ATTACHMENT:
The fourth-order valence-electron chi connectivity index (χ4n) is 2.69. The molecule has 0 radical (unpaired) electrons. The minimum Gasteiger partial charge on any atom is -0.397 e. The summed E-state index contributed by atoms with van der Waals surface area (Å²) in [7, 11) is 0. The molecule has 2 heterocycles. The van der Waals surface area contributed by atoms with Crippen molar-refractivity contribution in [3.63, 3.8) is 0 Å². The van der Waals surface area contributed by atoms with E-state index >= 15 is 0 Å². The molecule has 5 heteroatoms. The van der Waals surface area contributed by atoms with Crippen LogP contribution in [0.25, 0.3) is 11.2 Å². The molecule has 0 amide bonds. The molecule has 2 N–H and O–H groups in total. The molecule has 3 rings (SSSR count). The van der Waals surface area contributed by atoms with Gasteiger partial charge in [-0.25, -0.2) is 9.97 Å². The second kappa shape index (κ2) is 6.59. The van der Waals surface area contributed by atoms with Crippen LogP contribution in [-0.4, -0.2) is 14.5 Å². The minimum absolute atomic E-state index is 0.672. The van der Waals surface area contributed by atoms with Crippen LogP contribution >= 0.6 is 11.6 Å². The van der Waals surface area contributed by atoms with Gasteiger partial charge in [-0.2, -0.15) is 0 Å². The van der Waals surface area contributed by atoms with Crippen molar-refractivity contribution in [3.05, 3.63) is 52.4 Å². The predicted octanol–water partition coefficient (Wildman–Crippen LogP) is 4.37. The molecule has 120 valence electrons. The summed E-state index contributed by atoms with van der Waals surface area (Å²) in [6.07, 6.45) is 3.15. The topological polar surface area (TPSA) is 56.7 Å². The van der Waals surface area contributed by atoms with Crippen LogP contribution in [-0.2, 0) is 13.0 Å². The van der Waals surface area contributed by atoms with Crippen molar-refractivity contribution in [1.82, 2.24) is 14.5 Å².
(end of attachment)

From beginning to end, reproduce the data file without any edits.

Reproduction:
The fourth-order valence-electron chi connectivity index (χ4n) is 2.69. The molecule has 0 radical (unpaired) electrons. The minimum Gasteiger partial charge on any atom is -0.397 e. The summed E-state index contributed by atoms with van der Waals surface area (Å²) in [7, 11) is 0. The molecule has 2 heterocycles. The van der Waals surface area contributed by atoms with Crippen molar-refractivity contribution in [3.63, 3.8) is 0 Å². The van der Waals surface area contributed by atoms with E-state index >= 15 is 0 Å². The molecule has 5 heteroatoms. The van der Waals surface area contributed by atoms with Crippen LogP contribution in [0.25, 0.3) is 11.2 Å². The molecule has 0 amide bonds. The molecule has 2 N–H and O–H groups in total. The molecule has 3 rings (SSSR count). The van der Waals surface area contributed by atoms with Gasteiger partial charge in [-0.25, -0.2) is 9.97 Å². The second kappa shape index (κ2) is 6.59. The van der Waals surface area contributed by atoms with Crippen LogP contribution in [-0.4, -0.2) is 14.5 Å². The minimum absolute atomic E-state index is 0.672. The van der Waals surface area contributed by atoms with Crippen LogP contribution >= 0.6 is 11.6 Å². The van der Waals surface area contributed by atoms with Gasteiger partial charge in [-0.2, -0.15) is 0 Å². The van der Waals surface area contributed by atoms with Crippen molar-refractivity contribution in [3.05, 3.63) is 52.4 Å². The predicted octanol–water partition coefficient (Wildman–Crippen LogP) is 4.37. The molecule has 120 valence electrons. The summed E-state index contributed by atoms with van der Waals surface area (Å²) in [6.07, 6.45) is 3.15. The topological polar surface area (TPSA) is 56.7 Å². The van der Waals surface area contributed by atoms with Crippen LogP contribution in [-0.2, 0) is 13.0 Å². The van der Waals surface area contributed by atoms with Crippen molar-refractivity contribution in [1.82, 2.24) is 14.5 Å².